Whether you consider it country music getting more cool, or country music losing its historic hold on the squeaky-clean, family-friendly spot on the radio dial, popular country music songs now carry more references to drugs than the lyrics of any other major American genre, even more than rap, and even more than the drug-crazed EDM world.
This is according to a study conducted by Addictions.com using a song meanings API, or “application program interface” to analyze the meanings and lyrical content of songs. According to the study, country songs include drug references 1.6% of the time, which is more than jazz, pop, electronic, rock, other, folk and rap. Marijuana is the most common drug referenced, but not the only one. 30% of the drug references were for marijuana. Cocaine followed with 22 percent, with smaller doses of acid, pills, methamphetamines, heroin and ecstasy also getting mentions.
This study turns the idea that country music is the most values-based major American genre on its head. It also exonerates rap as the genre with the least family-friendly lyrics since it came in last in the study for the frequency of drug references.
“If you ask the casual music fan which genres are more likely to bring up recreational substance use, hip-hop or contemporary electronic music are likely to be the most common answers,” the study says. “But according to our research, both of these styles are relatively tame. Out of eight categories, country leads the way … Hip-hop actually falls in last place at less than 1.3 percent behind folk, challenging the assumption that all rappers are lyrical drug peddlers.”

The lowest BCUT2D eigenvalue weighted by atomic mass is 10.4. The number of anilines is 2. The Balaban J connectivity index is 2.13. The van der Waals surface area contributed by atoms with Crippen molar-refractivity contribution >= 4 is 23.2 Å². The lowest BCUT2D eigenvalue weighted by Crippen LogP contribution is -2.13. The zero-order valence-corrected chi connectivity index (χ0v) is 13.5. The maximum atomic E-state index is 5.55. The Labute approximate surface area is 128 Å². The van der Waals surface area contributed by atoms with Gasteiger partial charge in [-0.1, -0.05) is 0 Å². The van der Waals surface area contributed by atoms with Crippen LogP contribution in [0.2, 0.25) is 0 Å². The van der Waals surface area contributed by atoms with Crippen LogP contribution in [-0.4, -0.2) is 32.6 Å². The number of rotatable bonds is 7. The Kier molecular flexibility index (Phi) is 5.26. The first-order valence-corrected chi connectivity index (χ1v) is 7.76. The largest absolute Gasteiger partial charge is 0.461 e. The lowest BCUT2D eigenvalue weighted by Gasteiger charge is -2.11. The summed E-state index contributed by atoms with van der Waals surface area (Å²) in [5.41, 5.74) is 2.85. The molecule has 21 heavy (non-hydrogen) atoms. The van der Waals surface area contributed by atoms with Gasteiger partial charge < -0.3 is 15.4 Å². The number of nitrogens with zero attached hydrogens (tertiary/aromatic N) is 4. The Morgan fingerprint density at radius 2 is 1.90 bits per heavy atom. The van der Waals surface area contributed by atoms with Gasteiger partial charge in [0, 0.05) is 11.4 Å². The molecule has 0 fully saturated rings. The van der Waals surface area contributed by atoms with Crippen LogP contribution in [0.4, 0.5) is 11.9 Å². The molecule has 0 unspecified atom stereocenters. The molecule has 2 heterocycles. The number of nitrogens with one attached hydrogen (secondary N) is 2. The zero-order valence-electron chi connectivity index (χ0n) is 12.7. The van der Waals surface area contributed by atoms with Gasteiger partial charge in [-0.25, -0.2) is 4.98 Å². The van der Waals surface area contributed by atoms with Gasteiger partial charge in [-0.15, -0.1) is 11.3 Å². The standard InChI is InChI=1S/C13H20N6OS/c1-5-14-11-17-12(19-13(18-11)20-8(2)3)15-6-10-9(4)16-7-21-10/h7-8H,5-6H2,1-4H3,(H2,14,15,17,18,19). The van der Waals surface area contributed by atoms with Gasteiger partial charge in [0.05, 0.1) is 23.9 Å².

Though the study doesn’t directly link drug references with drug use, it does fly against the conventional wisdom that country music is a safe place for all listeners. The study is offered to be helpful information for families, and for recovering addicts who may be looking to avoid drug references in music.
“I think there was a huge drug culture in the 90’s that was blossoming into rap music that simply isn’t as big as it once was,” says Logan Freedman, who is a data scientist at Addictions.com. “It’s really amazing, I think because marijuana has become more normalized in our culture, a lot of country artists are signing about it more often than ever.”
This also leads to the question if marijuana as a “drug” should be as alarming as cocaine, for example. State referendums across the country have made marijuana legal in some places, legal for medicinal purposes in others, and decriminalized its use in many more. Also, a song could reference drugs, but could do so in a cautionary tale as opposed to condoning its use, i.e. numerous songs from Johnny Cash, Johnny Paycheck, and others from country music’s past.
Nonetheless, the study is another sign that the values of country music are shifting, and not necessarily in a positive direction for all listeners.